Madam Speaker, I am trying to find out from the hon. member's comments what question was involved there. I did not pick up a question. I do not think it even related to what I spoke about in my speech and the quotation I read from the Privacy Commissioner.
I will pick up on something that I think he was trying to drive at, although that was not quite obvious, and that is that we are to trust the RCMP to only focus on one narrow aspect. The Privacy Commissioner has said that is really meaningless, to have us say in the House of Commons that the intent of the legislation is not this but is primarily that. That is completely meaningless the Privacy Commissioner says.
In fact, it is disingenuous to argue that, as the member has, since the RCMP would remain empowered to match this information against the database of persons wanted on arrest on warrants and to use such matches to bring about arrests.
That is the concern. That has not been addressed in the amendments that the government has not made at this point.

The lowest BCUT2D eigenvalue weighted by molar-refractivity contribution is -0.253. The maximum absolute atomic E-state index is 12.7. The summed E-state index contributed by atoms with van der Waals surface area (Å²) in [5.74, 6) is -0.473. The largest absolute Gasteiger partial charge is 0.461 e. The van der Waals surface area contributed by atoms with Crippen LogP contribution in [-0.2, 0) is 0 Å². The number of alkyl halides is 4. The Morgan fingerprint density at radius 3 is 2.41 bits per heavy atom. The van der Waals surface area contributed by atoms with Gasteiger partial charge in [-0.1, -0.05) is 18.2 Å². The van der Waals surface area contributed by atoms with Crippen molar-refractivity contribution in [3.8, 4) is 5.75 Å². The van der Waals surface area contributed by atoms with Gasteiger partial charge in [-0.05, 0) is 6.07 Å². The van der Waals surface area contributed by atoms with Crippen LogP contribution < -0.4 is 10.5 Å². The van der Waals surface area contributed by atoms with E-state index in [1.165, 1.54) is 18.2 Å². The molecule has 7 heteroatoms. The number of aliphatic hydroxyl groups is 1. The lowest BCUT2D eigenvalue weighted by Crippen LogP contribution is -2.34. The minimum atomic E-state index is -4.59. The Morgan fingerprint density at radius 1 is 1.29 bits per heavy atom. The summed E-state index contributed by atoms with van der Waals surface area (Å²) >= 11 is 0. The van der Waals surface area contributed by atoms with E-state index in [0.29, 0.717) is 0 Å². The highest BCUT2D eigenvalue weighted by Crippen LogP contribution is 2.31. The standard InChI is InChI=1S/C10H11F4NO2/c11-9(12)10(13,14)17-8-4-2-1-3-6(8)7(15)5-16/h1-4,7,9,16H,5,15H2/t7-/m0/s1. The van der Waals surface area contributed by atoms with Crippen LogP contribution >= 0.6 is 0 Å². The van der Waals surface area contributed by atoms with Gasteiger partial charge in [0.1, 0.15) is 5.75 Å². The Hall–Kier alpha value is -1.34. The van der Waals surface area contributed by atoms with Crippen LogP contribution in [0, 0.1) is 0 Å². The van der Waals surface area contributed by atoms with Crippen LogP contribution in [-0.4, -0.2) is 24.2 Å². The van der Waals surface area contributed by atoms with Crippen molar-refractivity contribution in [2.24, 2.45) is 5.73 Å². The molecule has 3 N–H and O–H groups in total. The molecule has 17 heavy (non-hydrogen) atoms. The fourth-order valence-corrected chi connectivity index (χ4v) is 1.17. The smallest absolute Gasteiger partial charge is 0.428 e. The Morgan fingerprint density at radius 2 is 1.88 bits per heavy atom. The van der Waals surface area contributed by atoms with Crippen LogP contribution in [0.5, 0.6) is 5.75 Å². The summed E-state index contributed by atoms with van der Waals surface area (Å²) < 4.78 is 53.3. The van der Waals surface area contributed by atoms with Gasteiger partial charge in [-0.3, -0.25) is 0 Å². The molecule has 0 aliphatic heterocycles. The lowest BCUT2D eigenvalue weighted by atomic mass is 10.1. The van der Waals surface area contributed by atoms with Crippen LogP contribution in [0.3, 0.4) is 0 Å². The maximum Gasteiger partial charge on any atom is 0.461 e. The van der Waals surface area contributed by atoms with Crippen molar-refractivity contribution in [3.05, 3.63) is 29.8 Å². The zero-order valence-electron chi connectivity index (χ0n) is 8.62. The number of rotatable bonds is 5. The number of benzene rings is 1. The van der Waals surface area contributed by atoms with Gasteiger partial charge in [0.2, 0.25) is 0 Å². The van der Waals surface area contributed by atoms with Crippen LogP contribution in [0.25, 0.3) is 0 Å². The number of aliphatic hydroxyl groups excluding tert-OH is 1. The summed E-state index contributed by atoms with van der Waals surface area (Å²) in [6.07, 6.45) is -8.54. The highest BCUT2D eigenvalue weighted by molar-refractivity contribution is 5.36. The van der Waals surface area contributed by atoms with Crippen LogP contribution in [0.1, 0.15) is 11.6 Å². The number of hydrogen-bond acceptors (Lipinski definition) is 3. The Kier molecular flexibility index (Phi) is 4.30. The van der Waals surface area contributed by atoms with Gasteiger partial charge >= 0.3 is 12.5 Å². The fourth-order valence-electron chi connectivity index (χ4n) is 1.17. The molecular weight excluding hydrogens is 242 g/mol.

I have lived in societies where police have had unbelievable powers. The bill allows our police forces to move in that direction. I do not think we want this to happen. We had better re-examine the legislation so the proper amendments are made to provide for the privacy of our people in Canada.
The Privacy Commissioner is warning us that this legislation can be misused. It may not be misused by all police forces or all those who are on duty, but it can potentially be greatly abused. That is what I am raising as a concern and the Liberal government had better listen carefully. We do not want to move in that direction.